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Following on from our 10 Reasons to visit Tohoku, tour leader Steve headed up to the region – the first time in a while – to scout areas for the new A Northern Soul tour. Here’s what he had to say…
A few weeks ago, I headed out of Tokyo by bullet train and up to Sendai, gateway city to the northern region of Tohoku. It had been a while since I had been up to Japan’s northern region, which was hit badly by the 2011 Great Earthquake, so I was pleased when I was asked me to scout out hotels for our upcoming trips to the area, scheduled for 2016.
It was great to be back in this fantastically friendly region, which epitomises the Japanese people’s incredible ability to bounce back in the face of adversity. I’ll spare you the hotel reports, but would like to mention a few places of note that I had time to visit.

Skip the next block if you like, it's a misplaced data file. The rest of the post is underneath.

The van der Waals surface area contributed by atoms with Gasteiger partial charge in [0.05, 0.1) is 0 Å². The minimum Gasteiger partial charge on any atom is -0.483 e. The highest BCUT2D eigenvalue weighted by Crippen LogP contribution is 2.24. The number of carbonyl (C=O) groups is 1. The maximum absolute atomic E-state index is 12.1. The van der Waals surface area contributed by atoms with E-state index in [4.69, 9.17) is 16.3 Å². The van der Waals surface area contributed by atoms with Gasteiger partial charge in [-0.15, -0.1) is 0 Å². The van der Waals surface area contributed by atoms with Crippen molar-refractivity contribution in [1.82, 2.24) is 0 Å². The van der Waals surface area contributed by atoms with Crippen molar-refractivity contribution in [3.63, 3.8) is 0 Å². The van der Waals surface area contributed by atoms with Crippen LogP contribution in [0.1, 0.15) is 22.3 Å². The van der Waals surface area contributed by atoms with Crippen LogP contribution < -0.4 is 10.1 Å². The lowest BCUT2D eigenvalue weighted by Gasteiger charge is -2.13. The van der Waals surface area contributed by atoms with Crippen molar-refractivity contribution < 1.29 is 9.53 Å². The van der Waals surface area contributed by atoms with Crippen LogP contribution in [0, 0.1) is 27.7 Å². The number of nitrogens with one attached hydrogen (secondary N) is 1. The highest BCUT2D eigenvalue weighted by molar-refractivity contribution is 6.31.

My first stop was Ishinomaki – one of the coastal communities worst hit by the 2011 tsunami. Compared to my trip to the area a year ago, I was encouraged by the amount of construction going on in and around the city. There is still a long way to go, but progress seems to be being made.
Shopping and residential developments seem to be showing the fruits of several years of planning and hard work, and whilst tourism in the area still struggles to fully take flight, hotels are, for the moment, hosting construction workers from as far afield as Hokkaido. Once the work is completed, it is to be hoped that the local population will see a surge in visitor numbers – more than it deserves for its fortitude.